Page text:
The boxes went fast. Just over an hour after the giving began the morning of Oct. 13, just 14 boxes of food being distributed to students at Boise State University via the Idaho Foodbank remained.
“The biggest change I’ve seen [in student behavior toward food insecurity since the beginning of the COVID-19 pandemic] has been eliminating stigma,” said Operations and Sustainability Coordinator for the newly expanded Campus Food Pantry and Boise State senior Emily Hester, who has been with the pantry effort for two years, and has been its OSC since January. “We’ve been told it’s not OK to ask for help.”
That much, however, may be beginning to change. The food boxes contained nonperishables like cereal, canned food and nutrition bars, and a steady stream of students arrived to haul them away. A few of them explored the nearby pantry (located at Campus School, Room 103), which has been greatly expanded this year, and stocked with even more nonperishables, a few planters ready to be loaded with herbs, essentials like paper towels and toiletries supplied by the giving arm of Albertsons, and even kitchen supplies like bowls, mugs, utensils and pizza cutters.
Student food insecurity is a major problem nationwide. According to the 2018 #RealCollege survey, 36% of students at four-year educational institutions said they were afraid of running out of food, and 38% said they couldn’t afford to eat balanced meals. Statewide, one in nine Idahoans (and one in eight children) were food-insecure; since the pandemic began, that ratio has grown to one in six Idahoans, and one in four children, according to the Idaho Foodbank.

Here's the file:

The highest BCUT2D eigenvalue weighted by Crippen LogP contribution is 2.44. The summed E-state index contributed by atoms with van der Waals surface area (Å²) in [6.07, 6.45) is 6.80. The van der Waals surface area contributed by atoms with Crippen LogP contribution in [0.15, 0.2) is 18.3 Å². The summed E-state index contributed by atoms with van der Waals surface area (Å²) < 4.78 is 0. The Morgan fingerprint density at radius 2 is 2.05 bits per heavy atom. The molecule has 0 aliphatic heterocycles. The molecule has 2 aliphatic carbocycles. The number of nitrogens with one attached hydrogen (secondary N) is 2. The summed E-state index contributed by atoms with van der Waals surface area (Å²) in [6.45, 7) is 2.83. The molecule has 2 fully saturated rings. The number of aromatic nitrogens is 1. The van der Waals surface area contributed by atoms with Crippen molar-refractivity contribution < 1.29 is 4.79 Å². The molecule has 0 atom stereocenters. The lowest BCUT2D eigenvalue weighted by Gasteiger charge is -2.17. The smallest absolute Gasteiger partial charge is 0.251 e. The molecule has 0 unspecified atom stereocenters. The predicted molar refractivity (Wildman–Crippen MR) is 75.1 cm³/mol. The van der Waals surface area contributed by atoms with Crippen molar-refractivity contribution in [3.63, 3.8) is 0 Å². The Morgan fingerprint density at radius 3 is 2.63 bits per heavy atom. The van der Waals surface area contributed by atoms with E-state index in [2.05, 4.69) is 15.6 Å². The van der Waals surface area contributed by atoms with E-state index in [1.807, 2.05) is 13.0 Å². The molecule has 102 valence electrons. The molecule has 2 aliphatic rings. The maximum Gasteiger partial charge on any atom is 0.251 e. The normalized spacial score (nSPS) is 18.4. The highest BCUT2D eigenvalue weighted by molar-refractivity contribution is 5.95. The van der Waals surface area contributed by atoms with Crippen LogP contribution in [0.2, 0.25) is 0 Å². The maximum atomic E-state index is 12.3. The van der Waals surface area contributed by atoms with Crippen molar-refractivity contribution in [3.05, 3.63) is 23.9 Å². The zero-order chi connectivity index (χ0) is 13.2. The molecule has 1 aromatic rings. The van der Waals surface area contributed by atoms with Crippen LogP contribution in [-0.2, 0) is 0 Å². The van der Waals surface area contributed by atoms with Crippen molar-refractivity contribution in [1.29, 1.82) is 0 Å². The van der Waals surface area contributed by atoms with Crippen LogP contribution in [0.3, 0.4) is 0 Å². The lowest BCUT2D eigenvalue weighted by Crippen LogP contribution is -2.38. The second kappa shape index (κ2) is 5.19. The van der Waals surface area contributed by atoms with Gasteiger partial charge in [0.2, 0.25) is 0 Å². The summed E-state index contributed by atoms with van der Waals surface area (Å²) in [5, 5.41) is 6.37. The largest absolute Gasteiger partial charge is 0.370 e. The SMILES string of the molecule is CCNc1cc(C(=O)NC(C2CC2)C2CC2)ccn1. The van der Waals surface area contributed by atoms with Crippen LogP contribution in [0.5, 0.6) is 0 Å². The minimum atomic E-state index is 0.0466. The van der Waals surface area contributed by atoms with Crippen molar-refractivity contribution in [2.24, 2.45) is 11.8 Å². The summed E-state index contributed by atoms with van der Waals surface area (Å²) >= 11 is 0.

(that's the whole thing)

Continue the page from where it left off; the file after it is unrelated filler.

The Idaho Foodbank began operations at Boise State nearly a decade ago, and over the years, it has tried to alleviate the issue of hunger there in several ways, notably with monthly appearances by a mobile pantry. That, said Idaho Foodbank CEO Karen Vauk, didn’t work: Outreach for the program was poor, there was a stigma around receiving food assistance and the monthly visits were not frequent enough for students in need. The new, expanded pantry, she said, will be a much better fit for the community it serves, open Mondays-Fridays, from 8:30 a.m.-5 p.m.
“Over the years, we’ve tried a number of different solutions, and we think this is the one,” she said. “This way, we know the pantry’s easily accessible, easy to find, open.”
The food bank has made big moves in 2020, in part because of demand and in part because of the completion of an enormous new distribution and office facility in Meridian. The pandemic has had a lot to do with it, too: According to Vauk, the food bank has seen a 30% increase in distribution since the beginning of the pandemic, and has bought $1.5 million in food between April and the middle of October—up from a yearly average of $200,000.
The new distribution center has ended the organization’s capacity issues—now, its bottleneck when it comes to meeting the need of hunger is money.
“What we’re needing right now—it’s dollars,” Vauk said.